New Speaker (00:40:13):

I can do a Billfodl in five to 10, but I’ve obviously had a lot more practice than most people. So I do like to be realistic, but to stamp it, it’s going to take a longer than that. And so, and one of our competitors that sell stamping kit sins, their product with earplugs. So that’s another thing to realize it’s going to be very loud. Oh yeah. And you won’t, you won’t want to do it while the kids are in bed. I guess most Bitcoiners are not quite the handyman types.

New Speaker (00:40:47):

Yeah, I dunno. I guess there’s two. There’s like the like survivalist like strong libertarian bent, like plus survivalist kind of people. Like I would, I would almost put lop in that category. Like mountain man for what? Like I dunno. And then there’s the, yeah, a computer nerd. I’m not sure where I fall on the spectrum, but probably means I’m in the computer nerd spectrum. Ah, I guess it’s always good to not be served. Where would you fall in a spectrum? Because it means you can do both.

Bryan Aulds (00:41:29):

Yeah. Yeah, for sure. What about you? Are you what, what is is? Is that just an American Bitcoiners stereotype or do you think that applies worldwide?

Vlad Costea (00:41:38):

I think even at this point, most people who got into it and aro round during this phase of the market, because I suppose the speculators have been driven away, but yeah, that’s nice. It’s been interesting in the last couple of days because the price see the prices increasing and we’re going to see a lot of scammers come back and yeah, the people who are around these days are either computer nerds or libertarians who are very hardcore or just people who like the community or have found jobs within this growing industry, which I hate when it gets called a blockchain industry. [inaudible].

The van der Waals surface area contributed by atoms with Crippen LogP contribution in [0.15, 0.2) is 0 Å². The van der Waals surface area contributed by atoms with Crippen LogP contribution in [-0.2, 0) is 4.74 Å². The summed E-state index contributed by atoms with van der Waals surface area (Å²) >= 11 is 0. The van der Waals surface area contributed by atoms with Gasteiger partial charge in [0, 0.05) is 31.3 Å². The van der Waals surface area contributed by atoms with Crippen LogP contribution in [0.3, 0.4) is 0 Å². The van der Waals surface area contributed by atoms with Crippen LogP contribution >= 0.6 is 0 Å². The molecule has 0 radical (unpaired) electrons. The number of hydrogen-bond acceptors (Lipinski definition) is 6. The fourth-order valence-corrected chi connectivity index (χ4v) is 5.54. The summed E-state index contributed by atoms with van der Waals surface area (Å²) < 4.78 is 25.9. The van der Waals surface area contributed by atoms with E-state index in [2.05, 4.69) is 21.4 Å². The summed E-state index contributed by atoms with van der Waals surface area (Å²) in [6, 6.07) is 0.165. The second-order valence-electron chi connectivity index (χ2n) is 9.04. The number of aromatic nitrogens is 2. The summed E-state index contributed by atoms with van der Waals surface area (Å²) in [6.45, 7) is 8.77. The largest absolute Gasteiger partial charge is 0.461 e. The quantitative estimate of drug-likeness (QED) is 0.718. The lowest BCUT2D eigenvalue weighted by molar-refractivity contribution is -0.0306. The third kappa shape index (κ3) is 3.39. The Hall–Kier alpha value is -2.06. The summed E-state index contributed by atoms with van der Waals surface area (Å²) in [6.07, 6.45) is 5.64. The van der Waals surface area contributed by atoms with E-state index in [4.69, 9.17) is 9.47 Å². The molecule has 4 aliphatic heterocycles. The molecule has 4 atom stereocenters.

Bryan Aulds (00:42:24):

Yeah, it, yeah. I would say that like the people that are around now are here for a reason, but the scammers are going to come back a lot quicker this time than it took them to come in, you know, before. So if it does start shooting up again, which is so sad to see. It was sad then and there like looking back on it, it’s just kind of depressing. So I dunno, I am not looking forward to that part of it, that’s for sure.

Vlad Costea (00:42:54):

I mean, it’s really hard to work and get stuff done when you have so much price action going on and so much pressure and so many people calling you and saying, Hey, I heard that Bitcoin thing, I heard about that, that kind of thing on the news. Do you think I should buy some right now? Yeah. And you’re in a very delicate position because if you tell them no, when something gets on the news, it’s a bad idea to invest in it and then maybe it pumps for another week or something and they’re going to hate you.

Bryan Aulds (00:43:26):

Yeah. Yeah. We, I, I’m good friends with the person who runs buy Bitcoin worldwide.com and which is a huge website and most most like hardcore Bitcoiners don’t know about it cause that’s like the entry point where, you know, people kind of get into Bitcoin. But it’s a huge site. And he gets like he’s shown me some of the messages that he gets and it’s, it’s, Oh, just crazy funny.

New Speaker (00:43:58):